The library will have some new books on the window sill by the time this column is published, so come on in and check them out! Collleen and I decided to move Story Hour back to the library for the next few months, so starting January 8, it will be on Tuesdays, in the library, 10 a.m. My reading, as usual, has been fairly diverse. One book had to go back to the Regional Library, but I can borrow it again if anyone wants to read it.
Last Rights: Rescuing the End of Life from the Medical System by Stephen P. Kiernan. Highly recommended to everyone who may die some day—and if anyone thinks this doesn’t apply to them they really need to read the book. A readable mix of the facts of the problem combined with joyful and tragic stories of the last years and months of many Americans. He argues that people opt for suicide when they cannot get good care during their last few months, so the best way to prevent the passage of “Death with Dignity” laws is to provide everyone who is dying the opportunity to experience excellent care, including effective pain relief.
Gentlemen of the Road by Michael Chabon. In my long-ago youth, I loved reading adventure novels, where flamboyant, sword-wielding men rescued beautiful maidens and overcame armies of villains. This small novel is in the genre, but the sword-wielders are Jewish, the setting is central Asia in roughly 950 C.E. and the adventures are decidedly ironic and filled with unexpected twists. Great fun.
A Christmas Beginning by Anne Perry. For the last few years, some authors have been issuing small novels around this time of year with some sort of holiday related theme. This one pulls out a secondary character from the author’s Monk series and takes him to the Isle of Anglesey off the coast of Wales, where he is pulled into investigating the murder of a young woman.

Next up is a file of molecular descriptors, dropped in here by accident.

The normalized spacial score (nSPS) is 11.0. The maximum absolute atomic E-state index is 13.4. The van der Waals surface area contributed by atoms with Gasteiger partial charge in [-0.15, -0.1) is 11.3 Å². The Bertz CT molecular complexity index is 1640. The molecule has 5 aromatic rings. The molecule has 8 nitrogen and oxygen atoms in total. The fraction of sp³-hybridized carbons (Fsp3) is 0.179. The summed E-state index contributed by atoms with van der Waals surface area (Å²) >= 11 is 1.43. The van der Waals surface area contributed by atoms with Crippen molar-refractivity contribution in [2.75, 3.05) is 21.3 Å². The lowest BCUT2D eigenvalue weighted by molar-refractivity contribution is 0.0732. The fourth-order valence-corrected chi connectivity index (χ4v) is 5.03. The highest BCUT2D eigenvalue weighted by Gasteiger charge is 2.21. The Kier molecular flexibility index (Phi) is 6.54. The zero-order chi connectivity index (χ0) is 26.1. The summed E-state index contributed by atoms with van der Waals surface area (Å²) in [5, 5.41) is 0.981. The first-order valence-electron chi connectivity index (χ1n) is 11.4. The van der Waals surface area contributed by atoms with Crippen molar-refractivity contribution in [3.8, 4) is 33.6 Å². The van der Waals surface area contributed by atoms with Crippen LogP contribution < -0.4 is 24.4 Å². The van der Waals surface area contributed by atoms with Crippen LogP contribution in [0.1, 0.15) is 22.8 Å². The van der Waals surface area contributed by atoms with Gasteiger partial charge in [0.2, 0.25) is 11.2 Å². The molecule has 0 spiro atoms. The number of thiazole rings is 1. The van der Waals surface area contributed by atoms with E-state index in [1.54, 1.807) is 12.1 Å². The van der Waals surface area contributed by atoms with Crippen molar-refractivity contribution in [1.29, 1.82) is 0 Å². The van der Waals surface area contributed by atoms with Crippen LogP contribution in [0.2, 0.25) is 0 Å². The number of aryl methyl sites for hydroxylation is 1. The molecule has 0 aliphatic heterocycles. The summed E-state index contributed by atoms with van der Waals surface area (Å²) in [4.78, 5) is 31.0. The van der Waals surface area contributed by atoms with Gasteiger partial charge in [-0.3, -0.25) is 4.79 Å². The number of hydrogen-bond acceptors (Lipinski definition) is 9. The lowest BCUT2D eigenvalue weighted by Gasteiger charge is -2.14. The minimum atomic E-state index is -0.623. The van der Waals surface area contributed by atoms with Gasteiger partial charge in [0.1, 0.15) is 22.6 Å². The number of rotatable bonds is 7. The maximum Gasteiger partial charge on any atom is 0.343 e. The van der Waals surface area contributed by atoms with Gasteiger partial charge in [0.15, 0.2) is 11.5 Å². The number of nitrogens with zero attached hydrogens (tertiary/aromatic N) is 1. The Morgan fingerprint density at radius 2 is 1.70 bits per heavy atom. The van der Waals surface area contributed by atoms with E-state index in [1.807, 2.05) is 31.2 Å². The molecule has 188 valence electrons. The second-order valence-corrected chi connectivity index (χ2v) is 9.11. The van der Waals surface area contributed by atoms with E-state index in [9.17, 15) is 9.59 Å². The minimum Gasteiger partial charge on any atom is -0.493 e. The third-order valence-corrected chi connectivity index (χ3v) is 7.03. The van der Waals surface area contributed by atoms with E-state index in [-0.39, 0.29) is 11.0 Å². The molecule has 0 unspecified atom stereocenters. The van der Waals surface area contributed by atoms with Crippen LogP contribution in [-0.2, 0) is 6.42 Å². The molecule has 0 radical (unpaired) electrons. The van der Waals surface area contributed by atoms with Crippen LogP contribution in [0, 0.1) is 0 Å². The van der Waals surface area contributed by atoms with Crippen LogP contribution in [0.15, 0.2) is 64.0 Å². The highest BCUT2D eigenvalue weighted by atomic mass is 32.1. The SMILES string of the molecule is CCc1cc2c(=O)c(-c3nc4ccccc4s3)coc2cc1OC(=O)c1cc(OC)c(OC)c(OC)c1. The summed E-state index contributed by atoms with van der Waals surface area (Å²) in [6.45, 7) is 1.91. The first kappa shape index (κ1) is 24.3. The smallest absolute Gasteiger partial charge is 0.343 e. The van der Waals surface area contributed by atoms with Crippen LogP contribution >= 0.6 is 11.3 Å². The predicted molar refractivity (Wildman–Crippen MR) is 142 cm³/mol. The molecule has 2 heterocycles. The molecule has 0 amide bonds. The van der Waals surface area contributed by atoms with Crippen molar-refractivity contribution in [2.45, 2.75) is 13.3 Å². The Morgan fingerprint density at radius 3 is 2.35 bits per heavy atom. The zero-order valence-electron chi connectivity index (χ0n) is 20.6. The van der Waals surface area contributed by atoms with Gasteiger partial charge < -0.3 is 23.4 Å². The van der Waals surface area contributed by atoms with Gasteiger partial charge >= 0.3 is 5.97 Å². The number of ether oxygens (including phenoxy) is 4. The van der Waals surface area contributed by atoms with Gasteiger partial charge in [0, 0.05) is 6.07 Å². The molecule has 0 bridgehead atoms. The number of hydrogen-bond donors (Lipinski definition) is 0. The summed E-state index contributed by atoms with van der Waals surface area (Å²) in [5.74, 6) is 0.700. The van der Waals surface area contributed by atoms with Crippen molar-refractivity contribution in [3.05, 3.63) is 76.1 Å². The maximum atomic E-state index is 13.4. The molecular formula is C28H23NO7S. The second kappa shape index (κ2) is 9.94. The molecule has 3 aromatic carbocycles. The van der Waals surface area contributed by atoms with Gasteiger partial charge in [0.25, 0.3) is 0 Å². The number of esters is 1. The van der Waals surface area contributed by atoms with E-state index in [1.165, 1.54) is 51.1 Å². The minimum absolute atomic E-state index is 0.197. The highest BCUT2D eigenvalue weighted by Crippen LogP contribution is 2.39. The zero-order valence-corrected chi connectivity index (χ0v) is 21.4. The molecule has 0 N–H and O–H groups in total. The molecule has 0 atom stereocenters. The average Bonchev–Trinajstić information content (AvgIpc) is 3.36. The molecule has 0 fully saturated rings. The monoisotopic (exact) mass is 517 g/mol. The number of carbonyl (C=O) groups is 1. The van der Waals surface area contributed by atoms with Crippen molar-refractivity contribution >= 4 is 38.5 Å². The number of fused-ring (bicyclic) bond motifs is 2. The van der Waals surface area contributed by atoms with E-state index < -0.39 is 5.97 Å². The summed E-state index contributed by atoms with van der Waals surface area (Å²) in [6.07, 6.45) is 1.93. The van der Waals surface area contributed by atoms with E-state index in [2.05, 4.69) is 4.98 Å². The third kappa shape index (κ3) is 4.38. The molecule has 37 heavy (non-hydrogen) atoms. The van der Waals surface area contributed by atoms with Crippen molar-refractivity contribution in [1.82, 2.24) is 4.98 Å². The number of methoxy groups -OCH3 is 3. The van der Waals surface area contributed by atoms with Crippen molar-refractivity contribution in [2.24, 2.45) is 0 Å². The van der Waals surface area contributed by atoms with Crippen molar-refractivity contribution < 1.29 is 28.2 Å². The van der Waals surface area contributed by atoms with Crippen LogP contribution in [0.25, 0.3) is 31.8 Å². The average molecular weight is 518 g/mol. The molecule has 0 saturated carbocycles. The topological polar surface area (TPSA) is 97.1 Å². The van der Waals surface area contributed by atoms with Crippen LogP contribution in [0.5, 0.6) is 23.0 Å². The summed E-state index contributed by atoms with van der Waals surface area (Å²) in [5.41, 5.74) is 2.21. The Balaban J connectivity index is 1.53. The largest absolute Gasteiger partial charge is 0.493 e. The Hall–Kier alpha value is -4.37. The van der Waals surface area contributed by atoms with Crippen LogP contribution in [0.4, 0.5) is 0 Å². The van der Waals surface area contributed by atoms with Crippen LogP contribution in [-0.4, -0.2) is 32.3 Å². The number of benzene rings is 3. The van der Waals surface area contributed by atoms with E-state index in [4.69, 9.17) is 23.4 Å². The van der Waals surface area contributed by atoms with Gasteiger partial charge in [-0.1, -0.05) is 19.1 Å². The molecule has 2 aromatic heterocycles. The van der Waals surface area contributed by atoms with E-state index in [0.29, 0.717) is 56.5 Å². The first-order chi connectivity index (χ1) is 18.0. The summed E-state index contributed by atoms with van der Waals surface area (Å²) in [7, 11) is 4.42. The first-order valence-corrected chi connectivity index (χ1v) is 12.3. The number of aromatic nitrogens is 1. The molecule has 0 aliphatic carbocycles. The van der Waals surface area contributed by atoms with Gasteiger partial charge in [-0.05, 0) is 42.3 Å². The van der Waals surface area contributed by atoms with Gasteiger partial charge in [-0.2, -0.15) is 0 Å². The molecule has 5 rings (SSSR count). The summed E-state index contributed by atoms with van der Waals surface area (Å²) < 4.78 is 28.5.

Halley’s Quest: A Selfless Genius and his Troubled Paramore by Julie Wakefield (available at the Regional Library). An odd little book that combines the history of science with a bit of sea adventure. The same Halley who discovered the periodicity of comets, also captained the first official scientific data collecting expeditions, struggling with a rebellious crew, an awkward ship, the threat of pirates and primitive equipment.
Shelter by Susan Palwick. Speculative fiction explores several fascinating what-ifs: what if we did manage to create artificial intelligence? What if there were “bots” everywhere doing all the mundane work? What if the cure for mental illness or crime was having your brain wiped clean and starting over? What if people who died could be “translated” and live “eternally” on the Internet (unless someone erased their files)? A richly human novel, despite the imaginative play.
Lean Mean Thirteen by Janet Evanovich (Audio CD or book). More fun with the Jersey Girl, Stephanie Plum, as she tries to catch a grave robber, a taxidermist, a marijuana grower AND a rather nasty murderer. Fortunately she has Morelli and Lula and Ranger on her side.
Mansfield Park by Jane Austen (audio cassettes). The story of shy, timid, gentle Fanny Price, who comes to live with her rich relatives and struggles to remain true to her own principles despite extreme pressure. Beautifully read.
See you at the library!